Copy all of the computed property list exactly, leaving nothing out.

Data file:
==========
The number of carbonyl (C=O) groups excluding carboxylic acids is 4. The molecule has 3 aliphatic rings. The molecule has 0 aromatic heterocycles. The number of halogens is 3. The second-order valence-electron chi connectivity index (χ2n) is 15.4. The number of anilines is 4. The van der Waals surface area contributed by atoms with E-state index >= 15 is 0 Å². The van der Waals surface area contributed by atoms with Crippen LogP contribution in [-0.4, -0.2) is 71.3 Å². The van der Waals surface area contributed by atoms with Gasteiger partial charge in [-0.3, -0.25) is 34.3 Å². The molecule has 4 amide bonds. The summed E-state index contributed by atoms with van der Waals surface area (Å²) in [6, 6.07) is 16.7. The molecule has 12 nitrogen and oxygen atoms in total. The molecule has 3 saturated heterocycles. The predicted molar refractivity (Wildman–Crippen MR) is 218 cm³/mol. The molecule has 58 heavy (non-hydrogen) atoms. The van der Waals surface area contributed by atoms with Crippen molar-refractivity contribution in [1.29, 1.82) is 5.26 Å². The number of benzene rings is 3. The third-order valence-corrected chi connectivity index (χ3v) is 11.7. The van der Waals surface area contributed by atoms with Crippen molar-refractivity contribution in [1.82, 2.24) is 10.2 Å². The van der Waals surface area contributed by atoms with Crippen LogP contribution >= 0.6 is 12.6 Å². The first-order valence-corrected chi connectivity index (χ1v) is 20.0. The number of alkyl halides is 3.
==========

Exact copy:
The number of carbonyl (C=O) groups excluding carboxylic acids is 4. The molecule has 3 aliphatic rings. The molecule has 0 aromatic heterocycles. The number of halogens is 3. The second-order valence-electron chi connectivity index (χ2n) is 15.4. The number of anilines is 4. The van der Waals surface area contributed by atoms with E-state index >= 15 is 0 Å². The van der Waals surface area contributed by atoms with Crippen LogP contribution in [-0.4, -0.2) is 71.3 Å². The van der Waals surface area contributed by atoms with Gasteiger partial charge in [-0.3, -0.25) is 34.3 Å². The molecule has 4 amide bonds. The summed E-state index contributed by atoms with van der Waals surface area (Å²) in [6, 6.07) is 16.7. The molecule has 12 nitrogen and oxygen atoms in total. The molecule has 3 saturated heterocycles. The predicted molar refractivity (Wildman–Crippen MR) is 218 cm³/mol. The molecule has 58 heavy (non-hydrogen) atoms. The van der Waals surface area contributed by atoms with Crippen molar-refractivity contribution in [1.29, 1.82) is 5.26 Å². The number of benzene rings is 3. The third-order valence-corrected chi connectivity index (χ3v) is 11.7. The van der Waals surface area contributed by atoms with Crippen molar-refractivity contribution in [1.82, 2.24) is 10.2 Å². The van der Waals surface area contributed by atoms with Crippen LogP contribution >= 0.6 is 12.6 Å². The first-order valence-corrected chi connectivity index (χ1v) is 20.0. The number of alkyl halides is 3.